Gitmo’s Forgotten Child Prisoners

Posted on June 16, 2011 at 1.17 pm

Mohammed El-Gharani was captured at 14 while simply praying in a mosque in Pakistan, where he had traveled to learn how to repair computers so he could start his own business.  After 20 days of hanging by his wrists in a Pakistani prison, he was sold as supposed terror suspect to the US military and ultimately flown to Gitmo.  Once there, despite his young age and having absolutely no charges levied against him, the treatment was brutal:

He has been hung from his wrists on 30 occasions (an experience he described as worse than in Pakistan, because his feet did not even touch the ground), and has also been subjected to a regime of “enhanced” techniques to prepare him for interrogation — including prolonged sleep deprivation, prolonged isolation and the use of painful stress positions — that clearly constitute torture.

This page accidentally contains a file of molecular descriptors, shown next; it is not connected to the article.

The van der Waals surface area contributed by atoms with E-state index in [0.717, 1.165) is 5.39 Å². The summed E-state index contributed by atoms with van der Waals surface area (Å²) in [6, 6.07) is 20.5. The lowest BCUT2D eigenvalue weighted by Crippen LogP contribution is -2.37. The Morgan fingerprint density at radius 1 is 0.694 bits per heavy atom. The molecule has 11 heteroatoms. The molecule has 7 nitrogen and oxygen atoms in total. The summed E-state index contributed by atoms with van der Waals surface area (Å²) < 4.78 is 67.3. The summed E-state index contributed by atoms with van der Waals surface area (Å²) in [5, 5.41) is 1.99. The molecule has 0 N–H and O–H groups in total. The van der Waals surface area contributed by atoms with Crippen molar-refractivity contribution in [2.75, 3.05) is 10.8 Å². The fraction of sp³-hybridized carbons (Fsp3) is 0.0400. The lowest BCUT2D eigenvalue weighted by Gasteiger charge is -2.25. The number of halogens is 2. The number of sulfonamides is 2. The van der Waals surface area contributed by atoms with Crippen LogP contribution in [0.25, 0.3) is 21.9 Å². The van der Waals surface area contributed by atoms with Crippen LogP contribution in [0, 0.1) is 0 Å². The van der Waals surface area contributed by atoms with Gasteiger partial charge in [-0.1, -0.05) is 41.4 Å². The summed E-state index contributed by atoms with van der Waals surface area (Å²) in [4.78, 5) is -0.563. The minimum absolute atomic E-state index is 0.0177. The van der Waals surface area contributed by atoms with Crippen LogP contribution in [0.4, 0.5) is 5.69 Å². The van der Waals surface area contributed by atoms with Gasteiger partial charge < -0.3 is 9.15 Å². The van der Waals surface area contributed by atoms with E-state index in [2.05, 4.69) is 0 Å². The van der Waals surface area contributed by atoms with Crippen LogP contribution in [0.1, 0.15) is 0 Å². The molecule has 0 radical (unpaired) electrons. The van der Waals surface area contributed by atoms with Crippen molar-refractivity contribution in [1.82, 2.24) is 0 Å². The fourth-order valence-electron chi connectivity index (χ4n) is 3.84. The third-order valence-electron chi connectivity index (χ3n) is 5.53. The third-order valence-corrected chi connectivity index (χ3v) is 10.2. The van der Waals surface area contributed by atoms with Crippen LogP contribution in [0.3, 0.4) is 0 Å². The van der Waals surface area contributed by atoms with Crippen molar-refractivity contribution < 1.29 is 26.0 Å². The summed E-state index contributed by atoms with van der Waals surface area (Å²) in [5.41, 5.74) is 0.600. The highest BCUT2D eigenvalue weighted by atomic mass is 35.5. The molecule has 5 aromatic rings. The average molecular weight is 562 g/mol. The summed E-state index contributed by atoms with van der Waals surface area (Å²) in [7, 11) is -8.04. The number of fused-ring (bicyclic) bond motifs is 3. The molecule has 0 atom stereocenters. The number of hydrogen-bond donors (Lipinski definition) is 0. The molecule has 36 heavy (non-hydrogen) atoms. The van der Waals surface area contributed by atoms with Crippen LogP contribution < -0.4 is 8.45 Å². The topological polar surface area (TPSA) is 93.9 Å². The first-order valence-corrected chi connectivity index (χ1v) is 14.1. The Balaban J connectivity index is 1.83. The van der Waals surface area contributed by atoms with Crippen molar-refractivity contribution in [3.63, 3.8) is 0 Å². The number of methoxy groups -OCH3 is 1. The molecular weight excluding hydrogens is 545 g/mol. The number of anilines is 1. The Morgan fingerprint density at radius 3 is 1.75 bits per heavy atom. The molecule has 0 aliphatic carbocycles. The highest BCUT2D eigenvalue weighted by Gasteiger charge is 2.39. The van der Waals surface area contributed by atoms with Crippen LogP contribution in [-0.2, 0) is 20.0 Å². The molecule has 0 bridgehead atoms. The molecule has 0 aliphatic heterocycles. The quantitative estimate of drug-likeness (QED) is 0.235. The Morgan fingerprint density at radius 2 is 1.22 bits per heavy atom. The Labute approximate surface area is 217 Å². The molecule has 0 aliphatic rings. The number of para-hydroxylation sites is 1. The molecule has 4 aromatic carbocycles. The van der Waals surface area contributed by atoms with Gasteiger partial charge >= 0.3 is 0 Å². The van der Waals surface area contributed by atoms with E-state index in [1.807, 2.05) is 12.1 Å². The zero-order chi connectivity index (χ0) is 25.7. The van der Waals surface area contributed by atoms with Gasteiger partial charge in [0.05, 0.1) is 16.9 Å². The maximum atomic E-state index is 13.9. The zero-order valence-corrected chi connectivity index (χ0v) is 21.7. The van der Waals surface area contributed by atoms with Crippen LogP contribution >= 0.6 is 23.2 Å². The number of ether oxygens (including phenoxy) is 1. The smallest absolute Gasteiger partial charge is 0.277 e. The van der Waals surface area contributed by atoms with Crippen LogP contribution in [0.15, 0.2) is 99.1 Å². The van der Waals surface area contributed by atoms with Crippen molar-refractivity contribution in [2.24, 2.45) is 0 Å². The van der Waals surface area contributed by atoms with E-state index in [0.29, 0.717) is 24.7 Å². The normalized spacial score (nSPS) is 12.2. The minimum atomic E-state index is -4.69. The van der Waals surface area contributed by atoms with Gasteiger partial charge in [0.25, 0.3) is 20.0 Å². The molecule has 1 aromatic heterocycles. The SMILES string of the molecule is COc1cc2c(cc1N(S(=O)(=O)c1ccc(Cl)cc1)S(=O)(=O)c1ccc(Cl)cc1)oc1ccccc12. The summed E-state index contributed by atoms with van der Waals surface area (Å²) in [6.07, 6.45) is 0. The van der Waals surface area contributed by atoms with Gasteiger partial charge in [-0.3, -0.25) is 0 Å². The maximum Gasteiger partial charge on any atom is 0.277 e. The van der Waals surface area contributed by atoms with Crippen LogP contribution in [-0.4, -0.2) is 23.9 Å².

On one occasion, a heavily-armoured riot squad — the Initial Reaction Force (IRF), used to quell even the most minor infringements of the rules — slammed his head into the floor of his cell, breaking one of his teeth, and on another occasion an interrogator stubbed out a cigarette on his arm.

One of at least 22 minors imprisoned in Guantanamo, El-Gharani was ultimately released in 2009 after eight years in jail without so much as a charge.  However, at least three prisoners who were captured as minors remain in custody in Guantanamo Bay.  One of them, Wikileaks revealed, was cleared for release as long ago as 2004.

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